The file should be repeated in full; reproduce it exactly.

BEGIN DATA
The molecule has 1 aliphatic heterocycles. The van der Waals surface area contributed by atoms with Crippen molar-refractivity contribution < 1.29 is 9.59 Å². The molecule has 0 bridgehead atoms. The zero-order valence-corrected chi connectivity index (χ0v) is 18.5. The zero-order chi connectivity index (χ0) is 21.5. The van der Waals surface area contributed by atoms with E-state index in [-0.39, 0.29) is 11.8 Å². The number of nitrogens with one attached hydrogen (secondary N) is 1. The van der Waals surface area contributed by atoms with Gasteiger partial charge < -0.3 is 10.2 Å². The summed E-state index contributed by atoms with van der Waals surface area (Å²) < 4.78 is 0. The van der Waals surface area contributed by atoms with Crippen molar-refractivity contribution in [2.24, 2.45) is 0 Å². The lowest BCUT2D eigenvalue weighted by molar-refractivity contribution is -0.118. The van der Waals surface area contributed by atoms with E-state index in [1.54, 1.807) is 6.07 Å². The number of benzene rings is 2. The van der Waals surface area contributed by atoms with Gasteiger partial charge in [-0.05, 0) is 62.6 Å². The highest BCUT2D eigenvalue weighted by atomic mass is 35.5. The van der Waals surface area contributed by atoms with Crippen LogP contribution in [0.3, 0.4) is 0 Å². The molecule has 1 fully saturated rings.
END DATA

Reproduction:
The molecule has 1 aliphatic heterocycles. The van der Waals surface area contributed by atoms with Crippen molar-refractivity contribution < 1.29 is 9.59 Å². The molecule has 0 bridgehead atoms. The zero-order valence-corrected chi connectivity index (χ0v) is 18.5. The zero-order chi connectivity index (χ0) is 21.5. The van der Waals surface area contributed by atoms with E-state index in [-0.39, 0.29) is 11.8 Å². The number of nitrogens with one attached hydrogen (secondary N) is 1. The van der Waals surface area contributed by atoms with Gasteiger partial charge < -0.3 is 10.2 Å². The summed E-state index contributed by atoms with van der Waals surface area (Å²) < 4.78 is 0. The van der Waals surface area contributed by atoms with Crippen molar-refractivity contribution in [2.24, 2.45) is 0 Å². The lowest BCUT2D eigenvalue weighted by molar-refractivity contribution is -0.118. The van der Waals surface area contributed by atoms with E-state index in [1.54, 1.807) is 6.07 Å². The number of benzene rings is 2. The van der Waals surface area contributed by atoms with Gasteiger partial charge in [-0.05, 0) is 62.6 Å². The highest BCUT2D eigenvalue weighted by atomic mass is 35.5. The van der Waals surface area contributed by atoms with Crippen LogP contribution in [0.3, 0.4) is 0 Å². The molecule has 1 fully saturated rings.